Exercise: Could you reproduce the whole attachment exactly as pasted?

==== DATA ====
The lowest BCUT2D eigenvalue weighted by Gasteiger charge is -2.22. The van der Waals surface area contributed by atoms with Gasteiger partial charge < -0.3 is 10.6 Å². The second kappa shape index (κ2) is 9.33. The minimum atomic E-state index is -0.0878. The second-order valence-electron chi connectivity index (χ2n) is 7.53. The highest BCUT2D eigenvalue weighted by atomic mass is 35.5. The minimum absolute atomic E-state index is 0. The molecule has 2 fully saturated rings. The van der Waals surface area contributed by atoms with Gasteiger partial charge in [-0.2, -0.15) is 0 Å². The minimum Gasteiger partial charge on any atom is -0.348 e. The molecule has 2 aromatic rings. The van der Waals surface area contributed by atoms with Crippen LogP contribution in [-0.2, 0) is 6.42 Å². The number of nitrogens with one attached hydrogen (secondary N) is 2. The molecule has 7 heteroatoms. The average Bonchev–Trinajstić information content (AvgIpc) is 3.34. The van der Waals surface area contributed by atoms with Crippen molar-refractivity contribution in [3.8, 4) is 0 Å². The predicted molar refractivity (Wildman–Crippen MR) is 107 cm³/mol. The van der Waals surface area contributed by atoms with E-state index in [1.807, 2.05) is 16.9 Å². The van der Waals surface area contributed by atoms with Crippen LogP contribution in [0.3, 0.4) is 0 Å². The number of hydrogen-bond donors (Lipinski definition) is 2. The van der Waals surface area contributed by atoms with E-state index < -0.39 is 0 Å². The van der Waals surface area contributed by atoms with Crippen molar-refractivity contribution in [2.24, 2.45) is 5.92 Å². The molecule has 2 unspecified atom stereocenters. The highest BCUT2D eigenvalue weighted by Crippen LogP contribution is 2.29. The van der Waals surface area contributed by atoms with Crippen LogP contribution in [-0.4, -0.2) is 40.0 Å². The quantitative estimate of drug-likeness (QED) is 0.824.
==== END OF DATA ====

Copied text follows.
The lowest BCUT2D eigenvalue weighted by Gasteiger charge is -2.22. The van der Waals surface area contributed by atoms with Gasteiger partial charge < -0.3 is 10.6 Å². The second kappa shape index (κ2) is 9.33. The minimum atomic E-state index is -0.0878. The second-order valence-electron chi connectivity index (χ2n) is 7.53. The highest BCUT2D eigenvalue weighted by atomic mass is 35.5. The minimum absolute atomic E-state index is 0. The molecule has 2 fully saturated rings. The van der Waals surface area contributed by atoms with Gasteiger partial charge in [-0.2, -0.15) is 0 Å². The minimum Gasteiger partial charge on any atom is -0.348 e. The molecule has 2 aromatic rings. The van der Waals surface area contributed by atoms with Crippen LogP contribution in [-0.2, 0) is 6.42 Å². The number of nitrogens with one attached hydrogen (secondary N) is 2. The molecule has 7 heteroatoms. The average Bonchev–Trinajstić information content (AvgIpc) is 3.34. The van der Waals surface area contributed by atoms with Crippen molar-refractivity contribution in [3.8, 4) is 0 Å². The predicted molar refractivity (Wildman–Crippen MR) is 107 cm³/mol. The van der Waals surface area contributed by atoms with E-state index in [1.807, 2.05) is 16.9 Å². The van der Waals surface area contributed by atoms with Crippen LogP contribution in [0.3, 0.4) is 0 Å². The number of hydrogen-bond donors (Lipinski definition) is 2. The van der Waals surface area contributed by atoms with E-state index < -0.39 is 0 Å². The van der Waals surface area contributed by atoms with Crippen molar-refractivity contribution in [2.24, 2.45) is 5.92 Å². The molecule has 2 unspecified atom stereocenters. The highest BCUT2D eigenvalue weighted by Crippen LogP contribution is 2.29. The van der Waals surface area contributed by atoms with Crippen LogP contribution in [-0.4, -0.2) is 40.0 Å². The quantitative estimate of drug-likeness (QED) is 0.824.